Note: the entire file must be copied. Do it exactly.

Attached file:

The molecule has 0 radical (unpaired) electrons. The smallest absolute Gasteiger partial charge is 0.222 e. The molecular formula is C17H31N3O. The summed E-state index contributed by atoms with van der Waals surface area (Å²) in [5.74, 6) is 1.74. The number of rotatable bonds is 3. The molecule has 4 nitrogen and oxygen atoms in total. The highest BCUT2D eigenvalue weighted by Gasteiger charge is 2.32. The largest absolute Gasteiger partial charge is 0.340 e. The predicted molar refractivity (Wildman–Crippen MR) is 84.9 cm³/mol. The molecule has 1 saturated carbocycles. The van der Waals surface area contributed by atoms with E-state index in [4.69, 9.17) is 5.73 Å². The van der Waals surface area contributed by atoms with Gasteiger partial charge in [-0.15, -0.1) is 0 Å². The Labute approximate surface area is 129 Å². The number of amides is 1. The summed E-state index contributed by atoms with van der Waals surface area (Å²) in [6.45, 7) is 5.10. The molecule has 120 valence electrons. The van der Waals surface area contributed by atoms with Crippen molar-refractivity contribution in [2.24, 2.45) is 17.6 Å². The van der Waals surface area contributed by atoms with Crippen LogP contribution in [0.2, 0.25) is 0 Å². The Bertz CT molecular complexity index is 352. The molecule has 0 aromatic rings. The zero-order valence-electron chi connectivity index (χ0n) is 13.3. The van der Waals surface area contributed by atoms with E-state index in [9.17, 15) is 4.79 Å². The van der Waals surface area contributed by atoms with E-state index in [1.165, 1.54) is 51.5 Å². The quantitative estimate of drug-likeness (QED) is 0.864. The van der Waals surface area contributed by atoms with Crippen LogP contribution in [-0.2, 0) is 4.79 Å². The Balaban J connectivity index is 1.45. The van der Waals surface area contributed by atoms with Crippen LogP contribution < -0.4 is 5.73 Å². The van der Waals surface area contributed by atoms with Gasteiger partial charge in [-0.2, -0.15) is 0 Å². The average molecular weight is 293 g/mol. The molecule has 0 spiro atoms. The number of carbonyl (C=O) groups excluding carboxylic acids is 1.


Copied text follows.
The molecule has 0 radical (unpaired) electrons. The smallest absolute Gasteiger partial charge is 0.222 e. The molecular formula is C17H31N3O. The summed E-state index contributed by atoms with van der Waals surface area (Å²) in [5.74, 6) is 1.74. The number of rotatable bonds is 3. The molecule has 4 nitrogen and oxygen atoms in total. The highest BCUT2D eigenvalue weighted by Gasteiger charge is 2.32. The largest absolute Gasteiger partial charge is 0.340 e. The predicted molar refractivity (Wildman–Crippen MR) is 84.9 cm³/mol. The molecule has 1 saturated carbocycles. The van der Waals surface area contributed by atoms with E-state index in [4.69, 9.17) is 5.73 Å². The van der Waals surface area contributed by atoms with Gasteiger partial charge in [-0.15, -0.1) is 0 Å². The Labute approximate surface area is 129 Å². The number of amides is 1. The summed E-state index contributed by atoms with van der Waals surface area (Å²) in [6.45, 7) is 5.10. The molecule has 120 valence electrons. The van der Waals surface area contributed by atoms with Crippen molar-refractivity contribution in [2.24, 2.45) is 17.6 Å². The van der Waals surface area contributed by atoms with Crippen LogP contribution in [0.2, 0.25) is 0 Å². The Bertz CT molecular complexity index is 352. The molecule has 0 aromatic rings. The zero-order valence-electron chi connectivity index (χ0n) is 13.3. The van der Waals surface area contributed by atoms with E-state index in [9.17, 15) is 4.79 Å². The van der Waals surface area contributed by atoms with E-state index in [1.165, 1.54) is 51.5 Å². The quantitative estimate of drug-likeness (QED) is 0.864. The van der Waals surface area contributed by atoms with Crippen LogP contribution in [-0.2, 0) is 4.79 Å². The Balaban J connectivity index is 1.45. The van der Waals surface area contributed by atoms with Crippen LogP contribution < -0.4 is 5.73 Å². The van der Waals surface area contributed by atoms with Gasteiger partial charge in [-0.2, -0.15) is 0 Å². The average molecular weight is 293 g/mol. The molecule has 0 spiro atoms. The number of carbonyl (C=O) groups excluding carboxylic acids is 1.